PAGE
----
Prisoner 24653 wrote:The first: though I don't know much German (and most of what I do know comes from lyrics for musicals; ), there was a bit in the German translation of AHFOL that I found rather sweet. For the "Cosette! I don't know what to say..." / "Then make no sound." bit, they translate it as "Cosette! Ein Name wie ein Lied." / "Ein Lied für dich." ("Cosette! A name like a song." / "A song for you.") I found that rather lovely.
Gee, I had actually typed up a thing about the German lyrics and it had been sitting somewhere in my computer for sooooo long that I somehow completely forgot about it! This translation was so sweet indeed and was actually what made me write that draft in the first place. Just want to add that for the next lines I actually prefer "I am lost / I am found" to "Meinst du mich / ewig dich" so whenever I'm playing Les Mis in my head, Marius and Cosette would sing "Cosette, such fine name like a song / A song for you / I am lost / I am found"
In Confrontation, Valjean and Javert's last line is "Ich schwör es dir, bei meinem Blut" (This I swear to you by my blood). The first few times I heard the line I couldn't help but think this confrontation would be really interesting with Tanz alumni as Valjean and Javert, lol
Prisoner 24653 wrote:And for the second thing I noticed: Has anyone else ever had an experience where you find a bit that uses the same lyrics as a line in another show, and it affects the way you perceive the song? I've had a few of those -- "Die Musik der Dunkelheit" comes up in the Viennese lyrics for "Music of the Night" in Phantom, and also in the lyrics for "Fresh Blood" in the Swiss production of Wildhorn's Dracula; and I can't heir "Sei(d) bereit" in any context without thinking immediately of Tanz der Vampire. So where does Les Mis come into this? When I was listening to one of the Japanese recordings, I noticed that in the ABC Café scene, Feuilly's line near the beginning ("At Rue de Bac they're straining at the leash") is translated as "Dare ni mo tomerarenai" ("They/we can't be stopped by anyone") -- the same as the way they translated the line "I think I'll try defying gravity" in Wicked. So now I'm imagining Feuilly in the English version running into the Café and singing "I think I'll try defying gravity!" to the same tune as his intended line in that scene.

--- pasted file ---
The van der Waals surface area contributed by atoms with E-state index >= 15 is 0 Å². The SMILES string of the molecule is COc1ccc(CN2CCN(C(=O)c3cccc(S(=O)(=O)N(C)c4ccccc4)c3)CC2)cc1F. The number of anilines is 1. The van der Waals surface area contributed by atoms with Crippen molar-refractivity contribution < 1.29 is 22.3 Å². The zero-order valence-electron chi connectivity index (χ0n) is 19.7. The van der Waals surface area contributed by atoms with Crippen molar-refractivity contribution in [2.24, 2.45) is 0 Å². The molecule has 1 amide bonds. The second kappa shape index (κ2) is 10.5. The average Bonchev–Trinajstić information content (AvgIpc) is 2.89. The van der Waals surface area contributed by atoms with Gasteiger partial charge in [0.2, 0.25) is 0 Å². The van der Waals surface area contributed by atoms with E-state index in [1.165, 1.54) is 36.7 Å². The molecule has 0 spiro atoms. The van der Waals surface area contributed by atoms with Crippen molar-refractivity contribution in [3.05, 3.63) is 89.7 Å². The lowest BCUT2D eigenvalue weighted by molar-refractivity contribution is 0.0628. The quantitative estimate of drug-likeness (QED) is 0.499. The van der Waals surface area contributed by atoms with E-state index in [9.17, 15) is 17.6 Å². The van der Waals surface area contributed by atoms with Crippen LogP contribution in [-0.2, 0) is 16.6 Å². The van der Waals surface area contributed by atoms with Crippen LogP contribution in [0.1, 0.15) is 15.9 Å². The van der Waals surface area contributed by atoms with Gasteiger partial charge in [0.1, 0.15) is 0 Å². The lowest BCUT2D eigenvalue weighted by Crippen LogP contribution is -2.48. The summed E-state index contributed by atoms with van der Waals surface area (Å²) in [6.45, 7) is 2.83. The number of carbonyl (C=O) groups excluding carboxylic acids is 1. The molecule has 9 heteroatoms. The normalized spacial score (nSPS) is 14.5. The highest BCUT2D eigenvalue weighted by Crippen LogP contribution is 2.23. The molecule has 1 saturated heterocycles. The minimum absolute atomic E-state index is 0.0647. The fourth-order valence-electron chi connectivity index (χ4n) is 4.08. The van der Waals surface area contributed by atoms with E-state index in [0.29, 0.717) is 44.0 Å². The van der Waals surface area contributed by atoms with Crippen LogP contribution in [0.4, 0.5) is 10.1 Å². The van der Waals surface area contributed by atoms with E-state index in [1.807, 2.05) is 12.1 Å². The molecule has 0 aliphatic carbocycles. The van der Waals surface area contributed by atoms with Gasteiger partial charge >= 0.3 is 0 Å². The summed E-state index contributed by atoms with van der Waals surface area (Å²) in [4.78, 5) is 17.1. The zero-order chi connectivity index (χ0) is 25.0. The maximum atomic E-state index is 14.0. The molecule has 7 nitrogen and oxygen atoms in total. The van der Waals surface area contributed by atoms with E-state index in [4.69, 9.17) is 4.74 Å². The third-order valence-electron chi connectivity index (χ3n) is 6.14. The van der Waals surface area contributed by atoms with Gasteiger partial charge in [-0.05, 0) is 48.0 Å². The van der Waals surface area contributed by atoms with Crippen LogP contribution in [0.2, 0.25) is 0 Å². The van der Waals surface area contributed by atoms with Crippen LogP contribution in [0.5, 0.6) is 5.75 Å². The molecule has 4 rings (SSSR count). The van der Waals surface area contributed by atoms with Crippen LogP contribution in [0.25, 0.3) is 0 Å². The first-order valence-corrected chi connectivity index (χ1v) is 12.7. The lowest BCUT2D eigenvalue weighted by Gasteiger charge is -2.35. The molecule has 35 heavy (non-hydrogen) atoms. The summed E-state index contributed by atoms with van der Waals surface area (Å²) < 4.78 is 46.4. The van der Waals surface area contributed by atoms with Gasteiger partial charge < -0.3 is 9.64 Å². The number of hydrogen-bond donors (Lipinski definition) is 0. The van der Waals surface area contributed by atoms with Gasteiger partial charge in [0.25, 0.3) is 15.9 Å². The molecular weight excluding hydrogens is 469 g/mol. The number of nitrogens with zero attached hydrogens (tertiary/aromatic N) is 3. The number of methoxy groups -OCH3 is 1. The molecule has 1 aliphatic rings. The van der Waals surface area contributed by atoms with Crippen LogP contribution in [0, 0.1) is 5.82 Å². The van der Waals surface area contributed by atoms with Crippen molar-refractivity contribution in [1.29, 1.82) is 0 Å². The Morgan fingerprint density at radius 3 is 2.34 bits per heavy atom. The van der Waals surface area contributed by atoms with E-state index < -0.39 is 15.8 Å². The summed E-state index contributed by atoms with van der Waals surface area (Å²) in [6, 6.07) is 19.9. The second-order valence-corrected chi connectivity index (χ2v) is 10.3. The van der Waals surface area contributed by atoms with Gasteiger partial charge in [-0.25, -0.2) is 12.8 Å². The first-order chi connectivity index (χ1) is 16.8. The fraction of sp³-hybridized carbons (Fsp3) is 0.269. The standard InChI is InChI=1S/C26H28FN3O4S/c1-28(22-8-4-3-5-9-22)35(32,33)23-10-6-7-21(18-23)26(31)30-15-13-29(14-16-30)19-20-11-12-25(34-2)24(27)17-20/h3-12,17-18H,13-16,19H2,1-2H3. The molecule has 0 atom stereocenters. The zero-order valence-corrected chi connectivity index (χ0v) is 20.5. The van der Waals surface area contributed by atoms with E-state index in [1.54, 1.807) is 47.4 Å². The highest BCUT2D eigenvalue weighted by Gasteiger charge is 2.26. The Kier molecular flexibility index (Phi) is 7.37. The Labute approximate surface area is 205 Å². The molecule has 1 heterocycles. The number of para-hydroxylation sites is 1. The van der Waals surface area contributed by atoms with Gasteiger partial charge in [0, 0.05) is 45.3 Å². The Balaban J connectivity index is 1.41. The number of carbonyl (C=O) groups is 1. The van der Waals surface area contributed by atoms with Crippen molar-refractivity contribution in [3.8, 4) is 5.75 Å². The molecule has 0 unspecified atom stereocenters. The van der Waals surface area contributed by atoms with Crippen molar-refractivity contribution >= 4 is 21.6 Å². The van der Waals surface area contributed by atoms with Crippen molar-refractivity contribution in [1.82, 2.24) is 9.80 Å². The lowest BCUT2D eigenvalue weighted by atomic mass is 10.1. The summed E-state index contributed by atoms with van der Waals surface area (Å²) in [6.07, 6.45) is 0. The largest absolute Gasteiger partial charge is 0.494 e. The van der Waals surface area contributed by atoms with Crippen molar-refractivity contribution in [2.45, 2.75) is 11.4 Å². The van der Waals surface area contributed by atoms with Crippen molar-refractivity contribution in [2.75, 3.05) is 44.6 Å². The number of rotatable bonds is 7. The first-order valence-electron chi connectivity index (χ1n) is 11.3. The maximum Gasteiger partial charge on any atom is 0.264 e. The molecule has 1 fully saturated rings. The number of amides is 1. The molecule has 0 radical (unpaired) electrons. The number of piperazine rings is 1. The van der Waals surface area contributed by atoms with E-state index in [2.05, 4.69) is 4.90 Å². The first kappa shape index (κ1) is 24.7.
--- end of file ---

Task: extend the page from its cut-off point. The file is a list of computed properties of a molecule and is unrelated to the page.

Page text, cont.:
Ah, and to answer 23623's question about how "Damn their warnings, damn their lies" is done in other languages... The Japanese version makes it:
"Keikoku wa uso da! Shimin wa tatsu zo!" ("Their warnings are all lies! The citizens will rise!")
I'm so glad that I'm not the only one with the "sei bereit" problem! Also I keep singing "In 1832 to love me was her doom" even though I know it is supposed to be 1732. Gosh when can my two favorite musicals stop ruining each other... Off topic but seeing TdV cast members in Les Mis (and vise versa) always gives me strange feelings. Krolockvert Suicides remind me of "Gier", and I can totally picture Alfreds who grow up and become Enjolrases singing "Für Patria", lol!
Hahaha I like the idea of green Feuilly! “Feuille” actually means “leaf” in French right? I guess that sort of...fits?
Is it weird that I still hear "DOWN their warnings" on every recording? On the topic of swearings, do they appear in foreign Les Mis lyrics too? Doesn't have to be the “damn their warnings” line. I'm just curious.
Random discovery: just found that Argentine Valjeans got "24602" (dos cuatro seis cero dos) as the prisoner number. Sounds better than "24601" (dos cuatro seis cero uno) but still kind of awkward. Does anyone know what the number was in other Spanish-language productions? I only know the really awkward 24601 in the original Madrid production, this less awkward 24602, and 23623 in the Madrid revival.
Sorry for the long post btw!